Zen and Meditation

by Eugenio Lepine

zen master dogen

MEDITATION AT THE LAB

A century ago, psychologists and other scientists struggled to realize how meditation practice benefited the mind or the body. The main picture was far from being accomplished. Luckily, we were graced with the existence of Carl Gustav Jung, who not only deciphered archetypes and the collective unconscious (among so many other concepts), but also gave a rather accurate description of how the meditation process helps us achieve a better understanding of ourselves and our environment.

He determined that everyone had “disposable” psychic energy, whose latent powers lay dormant in the unconscious, and there they will be used in order to manage each and every conflict our mind and brain determine as such. Now, the interesting part is what happens when conflicts are solved. Then this psychic energy could be liberated and rechanneled. Now it could revitalize novel regions of the psyche. At least at this descriptive level we can imagine how once-wasted psychic energies might become available for more selfless behaviors, including compassion.

In 1980 some scientists already had a glimpse of the specific mechanisms of how this is accomplished, Dr. Deane Shapiro mentioned that with the removal or minimization of cognitive stimuli and generally increasing awareness, meditation can therefore influence both the quality (accuracy) and quantity (detection) of perception. And Brown, Forte and Dysart also point to this as a possible explanation of the phenomenon: “[the higher rate of detection of single light flashes] involves quieting some of the higher mental processes which normally obstruct the perception of subtle events.”

Until not so far ago, meditation was an implicitly forbidden subject of scientific research. The underlying and usually hidden philosophical assumptions of traditional, rationalist science do not value the intuitive. They do not acknowledge the reality of the transcendent or subscribe to the concept of higher states of consciousness, let alone, in the strictest sense, even admit to the possible existence of unconscious forces active in cognitive acts of perception. Not properly acknowledging this fact, we are neglecting our own core.

That being said, meditation techniques have been difficult to measure. A key hindrance that makes any subject of study regarding this areas or any other involving mind or consciousness is the fact that our individual brains show different psychophysiological responses, or that religious experiences affect individuals in different ways. As Jung said: It is not that something different is seen, but that one sees differently. It is as though the spatial act of seeing were changed by a new dimension.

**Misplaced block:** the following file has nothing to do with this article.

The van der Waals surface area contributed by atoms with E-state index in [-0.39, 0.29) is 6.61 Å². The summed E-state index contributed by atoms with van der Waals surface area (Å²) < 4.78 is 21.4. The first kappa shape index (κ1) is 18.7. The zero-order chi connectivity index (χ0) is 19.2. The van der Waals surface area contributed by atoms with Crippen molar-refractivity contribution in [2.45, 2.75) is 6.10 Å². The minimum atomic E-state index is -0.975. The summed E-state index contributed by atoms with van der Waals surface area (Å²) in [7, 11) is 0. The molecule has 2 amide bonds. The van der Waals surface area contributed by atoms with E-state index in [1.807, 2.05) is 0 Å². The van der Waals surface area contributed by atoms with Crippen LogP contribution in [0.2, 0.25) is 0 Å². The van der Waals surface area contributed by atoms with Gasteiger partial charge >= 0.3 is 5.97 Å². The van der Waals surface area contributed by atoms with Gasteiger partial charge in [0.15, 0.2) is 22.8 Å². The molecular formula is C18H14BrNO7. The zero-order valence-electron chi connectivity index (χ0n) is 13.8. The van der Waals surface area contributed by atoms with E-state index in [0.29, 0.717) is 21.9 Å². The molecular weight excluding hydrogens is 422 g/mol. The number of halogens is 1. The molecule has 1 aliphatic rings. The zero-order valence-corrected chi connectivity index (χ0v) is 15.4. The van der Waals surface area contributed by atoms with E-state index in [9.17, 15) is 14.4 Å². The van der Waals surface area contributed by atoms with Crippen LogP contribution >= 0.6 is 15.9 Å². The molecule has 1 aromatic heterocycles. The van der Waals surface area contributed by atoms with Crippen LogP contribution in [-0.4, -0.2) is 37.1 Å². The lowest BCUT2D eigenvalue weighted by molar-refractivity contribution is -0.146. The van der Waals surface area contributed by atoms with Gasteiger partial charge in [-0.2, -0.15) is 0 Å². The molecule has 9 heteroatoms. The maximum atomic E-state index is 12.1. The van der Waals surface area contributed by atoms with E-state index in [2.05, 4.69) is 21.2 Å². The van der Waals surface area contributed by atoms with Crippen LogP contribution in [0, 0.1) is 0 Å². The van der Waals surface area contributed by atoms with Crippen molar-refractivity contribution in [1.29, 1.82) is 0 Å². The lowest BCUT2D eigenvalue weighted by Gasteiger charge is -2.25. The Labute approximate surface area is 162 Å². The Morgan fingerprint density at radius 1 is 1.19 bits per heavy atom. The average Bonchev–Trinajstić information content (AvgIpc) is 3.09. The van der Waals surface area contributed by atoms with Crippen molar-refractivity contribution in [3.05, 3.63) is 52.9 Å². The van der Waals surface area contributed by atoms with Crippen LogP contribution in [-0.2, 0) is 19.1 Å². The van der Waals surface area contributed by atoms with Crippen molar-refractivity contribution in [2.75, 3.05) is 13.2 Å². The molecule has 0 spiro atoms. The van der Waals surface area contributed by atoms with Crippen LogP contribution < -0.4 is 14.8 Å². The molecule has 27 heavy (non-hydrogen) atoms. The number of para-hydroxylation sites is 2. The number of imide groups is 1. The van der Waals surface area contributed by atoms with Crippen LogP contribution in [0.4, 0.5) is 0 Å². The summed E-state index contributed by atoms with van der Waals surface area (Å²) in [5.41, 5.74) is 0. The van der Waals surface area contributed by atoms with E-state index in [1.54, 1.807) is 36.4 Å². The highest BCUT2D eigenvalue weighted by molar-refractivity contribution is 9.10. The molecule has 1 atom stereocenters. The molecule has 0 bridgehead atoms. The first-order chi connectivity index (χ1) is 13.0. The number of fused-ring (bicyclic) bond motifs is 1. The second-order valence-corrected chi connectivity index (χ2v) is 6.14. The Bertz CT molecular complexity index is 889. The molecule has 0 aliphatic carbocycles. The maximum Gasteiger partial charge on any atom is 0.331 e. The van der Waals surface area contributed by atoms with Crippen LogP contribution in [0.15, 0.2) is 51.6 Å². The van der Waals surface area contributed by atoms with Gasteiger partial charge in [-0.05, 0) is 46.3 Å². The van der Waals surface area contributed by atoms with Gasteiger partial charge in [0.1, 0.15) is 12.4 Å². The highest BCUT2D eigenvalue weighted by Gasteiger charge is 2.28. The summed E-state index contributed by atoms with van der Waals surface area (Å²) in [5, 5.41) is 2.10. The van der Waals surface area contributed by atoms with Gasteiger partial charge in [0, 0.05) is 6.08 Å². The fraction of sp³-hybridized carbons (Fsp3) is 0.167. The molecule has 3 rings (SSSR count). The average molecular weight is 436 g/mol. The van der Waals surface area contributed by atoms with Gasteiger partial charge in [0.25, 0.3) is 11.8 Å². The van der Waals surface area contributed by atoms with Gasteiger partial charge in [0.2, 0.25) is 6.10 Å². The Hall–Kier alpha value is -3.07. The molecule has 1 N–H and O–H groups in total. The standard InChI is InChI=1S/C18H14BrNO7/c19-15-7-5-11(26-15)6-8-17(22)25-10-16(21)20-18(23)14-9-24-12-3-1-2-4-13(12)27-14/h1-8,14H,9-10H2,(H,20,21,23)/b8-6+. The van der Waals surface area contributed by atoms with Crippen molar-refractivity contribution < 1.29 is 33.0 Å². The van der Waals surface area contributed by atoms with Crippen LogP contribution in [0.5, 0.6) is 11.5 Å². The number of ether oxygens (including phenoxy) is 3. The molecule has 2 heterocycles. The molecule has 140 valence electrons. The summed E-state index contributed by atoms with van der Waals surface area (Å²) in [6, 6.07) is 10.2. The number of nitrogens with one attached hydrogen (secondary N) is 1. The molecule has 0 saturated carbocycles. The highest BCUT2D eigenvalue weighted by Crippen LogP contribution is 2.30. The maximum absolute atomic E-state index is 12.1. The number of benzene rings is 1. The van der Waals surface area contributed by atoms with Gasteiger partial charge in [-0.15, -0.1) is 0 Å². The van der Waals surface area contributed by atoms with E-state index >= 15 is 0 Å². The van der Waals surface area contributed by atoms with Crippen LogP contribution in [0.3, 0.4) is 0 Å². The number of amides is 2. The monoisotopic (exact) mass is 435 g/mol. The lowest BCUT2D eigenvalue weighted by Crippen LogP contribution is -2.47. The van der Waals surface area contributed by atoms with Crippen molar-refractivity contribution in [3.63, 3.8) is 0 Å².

So, a given range of stimuli does arouse some persons more than others. The same input has different reaction depending on each one of us. There also are clear differences in brain function among different personality types. In one EEG study, realized by K. Thatcher, W. Wiederholt, and R. Fischer, the baseline brain waves of subjects classified as extroverts were higher in amplitude than those of the introverts.

brain emoticons

Existing research on meditation has other limitations. One is crucial: no physiological or biochemical measurements can define the precise subjective quality of the meditator’s private state of awareness at any one moment, let alone sequentially.

But from now on all is good news. There are lots of scientific studies towards meditation. Many reviews have now clarified what kinds of changes meditation produces in the body. The consensus: meditation causes secondary physiological and biochemical changes that are appropriate to how much relaxation is involved.

THE RELAXATION RESPONSE

The relaxation response is a common term used to determine these changes. This term was developed by Herbert Benson and he thought of it as an antagonistic of the fight or flight response (this one activated by the sympathetic system). It means being physically relaxed and mentally alert at the same time. Transcendental Meditation researchers even go further and think of the relaxation response as a hypometabolic parasympathetic fourth stage of consciousness.

Dr. James H Austin is an American neurologist and author. He is the author of the book Zen and the Brain, among others. He establishes links between the neurophysiology of the human brain and the practice of meditation, and won the Scientific and Medical Network Book Prize for 1998. Dr. Austin has been a practicing Zen Buddhist since 1974. After eight years of regular Zen meditation, Austin experienced the taste of what Zen practice calls kenshō. The chief characteristic of this experience was a loss of the sense of “self” which is so central to human identity, plus a feeling that “Just This” is the way all things really are in the world. His publications number over 140 articles involving research in the areas of clinical neurology, neuropathology, neurochemistry and neuropharmacology.

Austin’s books are a great compilation of the study of many different meditation techniques. His personal theories will further acknowledge two facts:

1. that our two hemispheres have complementary functions

2. that they engage in subtle dialogues across the subcortical bridge. This means that split-brain patients (wherever the corpus callosum, the hemispheres connector is severed) still have some level of communication between the hemispheres that explain the appearance of complex emotions.

Dr. Deane H. Shapiro is Professor Emeritus at the Psychiatry & Human Behavior School of Medicine, in Stanford University. His research involved developing a theory of human control, a psychological test to measure a person’s control profile (the Shapiro Control Inventory Manual), and a specific therapeutic approach (Control Therapy) to match the most effective strategies to a person’s particular control profile.